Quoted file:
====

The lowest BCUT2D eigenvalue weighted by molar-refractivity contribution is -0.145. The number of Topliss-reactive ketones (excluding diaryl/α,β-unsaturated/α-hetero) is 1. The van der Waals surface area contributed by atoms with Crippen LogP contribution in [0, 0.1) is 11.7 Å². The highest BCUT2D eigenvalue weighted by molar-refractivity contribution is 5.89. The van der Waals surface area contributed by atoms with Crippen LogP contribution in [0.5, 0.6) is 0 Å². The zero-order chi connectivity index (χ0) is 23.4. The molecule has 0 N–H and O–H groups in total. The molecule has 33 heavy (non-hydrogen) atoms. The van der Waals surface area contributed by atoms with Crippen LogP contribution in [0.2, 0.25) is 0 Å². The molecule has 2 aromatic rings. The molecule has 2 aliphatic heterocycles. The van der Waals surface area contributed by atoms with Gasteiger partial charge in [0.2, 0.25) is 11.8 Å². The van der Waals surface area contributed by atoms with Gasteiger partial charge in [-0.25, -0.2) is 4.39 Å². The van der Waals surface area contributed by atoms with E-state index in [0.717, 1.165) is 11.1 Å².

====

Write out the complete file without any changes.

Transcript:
The lowest BCUT2D eigenvalue weighted by molar-refractivity contribution is -0.145. The number of Topliss-reactive ketones (excluding diaryl/α,β-unsaturated/α-hetero) is 1. The van der Waals surface area contributed by atoms with Crippen LogP contribution in [0, 0.1) is 11.7 Å². The highest BCUT2D eigenvalue weighted by molar-refractivity contribution is 5.89. The van der Waals surface area contributed by atoms with Crippen LogP contribution in [0.5, 0.6) is 0 Å². The zero-order chi connectivity index (χ0) is 23.4. The molecule has 0 N–H and O–H groups in total. The molecule has 33 heavy (non-hydrogen) atoms. The van der Waals surface area contributed by atoms with Crippen LogP contribution in [0.2, 0.25) is 0 Å². The molecule has 2 aromatic rings. The molecule has 2 aliphatic heterocycles. The van der Waals surface area contributed by atoms with Gasteiger partial charge in [0.2, 0.25) is 11.8 Å². The van der Waals surface area contributed by atoms with Gasteiger partial charge in [-0.25, -0.2) is 4.39 Å². The van der Waals surface area contributed by atoms with E-state index in [0.717, 1.165) is 11.1 Å².